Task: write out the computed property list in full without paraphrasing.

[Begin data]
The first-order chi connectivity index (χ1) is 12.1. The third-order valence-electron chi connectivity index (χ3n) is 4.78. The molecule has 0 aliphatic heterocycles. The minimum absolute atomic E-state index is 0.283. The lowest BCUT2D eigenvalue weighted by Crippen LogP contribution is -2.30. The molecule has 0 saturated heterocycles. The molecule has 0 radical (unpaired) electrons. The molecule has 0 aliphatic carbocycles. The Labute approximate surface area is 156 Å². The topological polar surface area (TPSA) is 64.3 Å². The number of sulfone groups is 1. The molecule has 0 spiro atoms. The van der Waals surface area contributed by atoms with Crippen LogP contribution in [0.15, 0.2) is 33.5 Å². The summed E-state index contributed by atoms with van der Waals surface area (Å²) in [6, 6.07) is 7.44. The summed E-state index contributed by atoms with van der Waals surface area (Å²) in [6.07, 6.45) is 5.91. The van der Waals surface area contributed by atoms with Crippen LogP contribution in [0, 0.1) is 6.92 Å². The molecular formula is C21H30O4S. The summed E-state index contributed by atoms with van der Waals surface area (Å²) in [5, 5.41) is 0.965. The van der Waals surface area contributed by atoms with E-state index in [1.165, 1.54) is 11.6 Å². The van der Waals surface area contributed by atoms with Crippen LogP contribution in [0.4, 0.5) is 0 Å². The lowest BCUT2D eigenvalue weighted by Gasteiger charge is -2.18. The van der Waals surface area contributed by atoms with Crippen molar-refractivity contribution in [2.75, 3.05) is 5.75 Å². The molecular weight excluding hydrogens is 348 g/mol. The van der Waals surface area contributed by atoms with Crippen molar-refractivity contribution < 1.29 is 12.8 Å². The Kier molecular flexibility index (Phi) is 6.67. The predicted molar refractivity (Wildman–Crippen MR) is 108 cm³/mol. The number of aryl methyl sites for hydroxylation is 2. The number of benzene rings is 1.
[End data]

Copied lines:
The first-order chi connectivity index (χ1) is 12.1. The third-order valence-electron chi connectivity index (χ3n) is 4.78. The molecule has 0 aliphatic heterocycles. The minimum absolute atomic E-state index is 0.283. The lowest BCUT2D eigenvalue weighted by Crippen LogP contribution is -2.30. The molecule has 0 saturated heterocycles. The molecule has 0 radical (unpaired) electrons. The molecule has 0 aliphatic carbocycles. The Labute approximate surface area is 156 Å². The topological polar surface area (TPSA) is 64.3 Å². The number of sulfone groups is 1. The molecule has 0 spiro atoms. The van der Waals surface area contributed by atoms with Crippen LogP contribution in [0.15, 0.2) is 33.5 Å². The summed E-state index contributed by atoms with van der Waals surface area (Å²) in [6, 6.07) is 7.44. The summed E-state index contributed by atoms with van der Waals surface area (Å²) in [6.07, 6.45) is 5.91. The van der Waals surface area contributed by atoms with Crippen LogP contribution in [0, 0.1) is 6.92 Å². The molecular formula is C21H30O4S. The summed E-state index contributed by atoms with van der Waals surface area (Å²) in [5, 5.41) is 0.965. The van der Waals surface area contributed by atoms with E-state index in [1.165, 1.54) is 11.6 Å². The van der Waals surface area contributed by atoms with Crippen LogP contribution in [0.4, 0.5) is 0 Å². The lowest BCUT2D eigenvalue weighted by Gasteiger charge is -2.18. The van der Waals surface area contributed by atoms with Crippen molar-refractivity contribution in [2.75, 3.05) is 5.75 Å². The molecular weight excluding hydrogens is 348 g/mol. The van der Waals surface area contributed by atoms with Crippen molar-refractivity contribution < 1.29 is 12.8 Å². The Kier molecular flexibility index (Phi) is 6.67. The predicted molar refractivity (Wildman–Crippen MR) is 108 cm³/mol. The number of aryl methyl sites for hydroxylation is 2. The number of benzene rings is 1.